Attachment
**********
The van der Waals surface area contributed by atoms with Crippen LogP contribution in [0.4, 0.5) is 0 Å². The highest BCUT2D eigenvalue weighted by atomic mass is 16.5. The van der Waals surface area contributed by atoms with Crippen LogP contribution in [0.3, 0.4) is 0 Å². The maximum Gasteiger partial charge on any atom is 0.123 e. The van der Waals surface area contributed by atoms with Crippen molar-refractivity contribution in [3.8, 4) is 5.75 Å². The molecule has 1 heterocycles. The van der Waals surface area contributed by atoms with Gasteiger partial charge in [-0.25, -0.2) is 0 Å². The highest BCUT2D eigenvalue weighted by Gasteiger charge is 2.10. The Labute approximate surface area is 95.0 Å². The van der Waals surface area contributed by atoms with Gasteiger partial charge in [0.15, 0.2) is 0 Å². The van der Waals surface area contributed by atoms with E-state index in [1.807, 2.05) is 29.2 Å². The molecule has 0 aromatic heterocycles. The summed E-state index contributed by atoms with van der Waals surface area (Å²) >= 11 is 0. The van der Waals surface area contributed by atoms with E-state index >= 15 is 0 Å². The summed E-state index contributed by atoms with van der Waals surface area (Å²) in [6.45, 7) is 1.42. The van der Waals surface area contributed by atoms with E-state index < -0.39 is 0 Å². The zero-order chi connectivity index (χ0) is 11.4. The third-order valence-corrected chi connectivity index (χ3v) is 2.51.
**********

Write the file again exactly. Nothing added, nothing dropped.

The van der Waals surface area contributed by atoms with Crippen LogP contribution in [0.4, 0.5) is 0 Å². The highest BCUT2D eigenvalue weighted by atomic mass is 16.5. The van der Waals surface area contributed by atoms with Crippen LogP contribution in [0.3, 0.4) is 0 Å². The maximum Gasteiger partial charge on any atom is 0.123 e. The van der Waals surface area contributed by atoms with Crippen molar-refractivity contribution in [3.8, 4) is 5.75 Å². The molecule has 1 heterocycles. The van der Waals surface area contributed by atoms with Gasteiger partial charge in [-0.25, -0.2) is 0 Å². The highest BCUT2D eigenvalue weighted by Gasteiger charge is 2.10. The Labute approximate surface area is 95.0 Å². The van der Waals surface area contributed by atoms with Gasteiger partial charge in [0.15, 0.2) is 0 Å². The van der Waals surface area contributed by atoms with E-state index in [1.807, 2.05) is 29.2 Å². The molecule has 0 aromatic heterocycles. The summed E-state index contributed by atoms with van der Waals surface area (Å²) >= 11 is 0. The van der Waals surface area contributed by atoms with E-state index >= 15 is 0 Å². The summed E-state index contributed by atoms with van der Waals surface area (Å²) in [6.45, 7) is 1.42. The van der Waals surface area contributed by atoms with E-state index < -0.39 is 0 Å². The zero-order chi connectivity index (χ0) is 11.4. The third-order valence-corrected chi connectivity index (χ3v) is 2.51.